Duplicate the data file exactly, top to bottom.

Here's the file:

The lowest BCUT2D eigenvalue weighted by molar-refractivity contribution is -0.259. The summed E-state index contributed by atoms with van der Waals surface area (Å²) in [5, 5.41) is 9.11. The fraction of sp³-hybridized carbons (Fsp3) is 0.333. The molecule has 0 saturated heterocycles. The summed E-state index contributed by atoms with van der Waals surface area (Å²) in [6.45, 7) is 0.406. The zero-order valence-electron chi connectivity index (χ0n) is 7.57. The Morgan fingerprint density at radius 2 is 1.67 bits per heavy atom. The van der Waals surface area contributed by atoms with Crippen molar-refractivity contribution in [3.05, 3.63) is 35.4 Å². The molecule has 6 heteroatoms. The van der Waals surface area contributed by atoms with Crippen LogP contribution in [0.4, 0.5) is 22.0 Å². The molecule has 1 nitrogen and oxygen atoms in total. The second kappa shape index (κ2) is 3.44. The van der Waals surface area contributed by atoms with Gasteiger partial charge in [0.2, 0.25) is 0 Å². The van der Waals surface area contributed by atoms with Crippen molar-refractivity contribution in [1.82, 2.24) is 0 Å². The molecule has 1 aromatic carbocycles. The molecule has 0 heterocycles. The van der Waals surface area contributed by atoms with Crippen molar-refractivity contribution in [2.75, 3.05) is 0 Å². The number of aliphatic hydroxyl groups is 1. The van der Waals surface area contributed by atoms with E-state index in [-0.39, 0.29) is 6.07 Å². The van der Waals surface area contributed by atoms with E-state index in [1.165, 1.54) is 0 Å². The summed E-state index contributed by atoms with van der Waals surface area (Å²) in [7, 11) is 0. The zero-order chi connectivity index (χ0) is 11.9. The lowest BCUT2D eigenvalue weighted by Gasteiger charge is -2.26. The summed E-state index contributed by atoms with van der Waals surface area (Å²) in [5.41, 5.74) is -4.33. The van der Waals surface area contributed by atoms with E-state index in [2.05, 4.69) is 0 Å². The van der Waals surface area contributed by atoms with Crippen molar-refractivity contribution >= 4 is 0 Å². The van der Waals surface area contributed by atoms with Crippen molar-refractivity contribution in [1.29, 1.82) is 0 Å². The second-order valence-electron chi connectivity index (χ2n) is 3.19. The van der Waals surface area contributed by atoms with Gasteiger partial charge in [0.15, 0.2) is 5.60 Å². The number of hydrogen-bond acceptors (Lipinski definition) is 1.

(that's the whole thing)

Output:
The lowest BCUT2D eigenvalue weighted by molar-refractivity contribution is -0.259. The summed E-state index contributed by atoms with van der Waals surface area (Å²) in [5, 5.41) is 9.11. The fraction of sp³-hybridized carbons (Fsp3) is 0.333. The molecule has 0 saturated heterocycles. The summed E-state index contributed by atoms with van der Waals surface area (Å²) in [6.45, 7) is 0.406. The zero-order valence-electron chi connectivity index (χ0n) is 7.57. The Morgan fingerprint density at radius 2 is 1.67 bits per heavy atom. The van der Waals surface area contributed by atoms with Crippen molar-refractivity contribution in [3.05, 3.63) is 35.4 Å². The molecule has 6 heteroatoms. The van der Waals surface area contributed by atoms with Crippen LogP contribution in [0.4, 0.5) is 22.0 Å². The molecule has 1 nitrogen and oxygen atoms in total. The second kappa shape index (κ2) is 3.44. The van der Waals surface area contributed by atoms with Gasteiger partial charge in [0.2, 0.25) is 0 Å². The van der Waals surface area contributed by atoms with Crippen molar-refractivity contribution in [1.82, 2.24) is 0 Å². The molecule has 1 aromatic carbocycles. The molecule has 0 heterocycles. The van der Waals surface area contributed by atoms with Crippen molar-refractivity contribution in [2.75, 3.05) is 0 Å². The number of aliphatic hydroxyl groups is 1. The van der Waals surface area contributed by atoms with E-state index in [-0.39, 0.29) is 6.07 Å². The van der Waals surface area contributed by atoms with E-state index in [1.165, 1.54) is 0 Å². The summed E-state index contributed by atoms with van der Waals surface area (Å²) in [7, 11) is 0. The zero-order chi connectivity index (χ0) is 11.9. The lowest BCUT2D eigenvalue weighted by Gasteiger charge is -2.26. The summed E-state index contributed by atoms with van der Waals surface area (Å²) in [5.41, 5.74) is -4.33. The van der Waals surface area contributed by atoms with E-state index in [2.05, 4.69) is 0 Å². The van der Waals surface area contributed by atoms with Crippen molar-refractivity contribution >= 4 is 0 Å². The van der Waals surface area contributed by atoms with Crippen molar-refractivity contribution in [1.29, 1.82) is 0 Å². The second-order valence-electron chi connectivity index (χ2n) is 3.19. The van der Waals surface area contributed by atoms with Gasteiger partial charge in [0.15, 0.2) is 5.60 Å². The number of hydrogen-bond acceptors (Lipinski definition) is 1.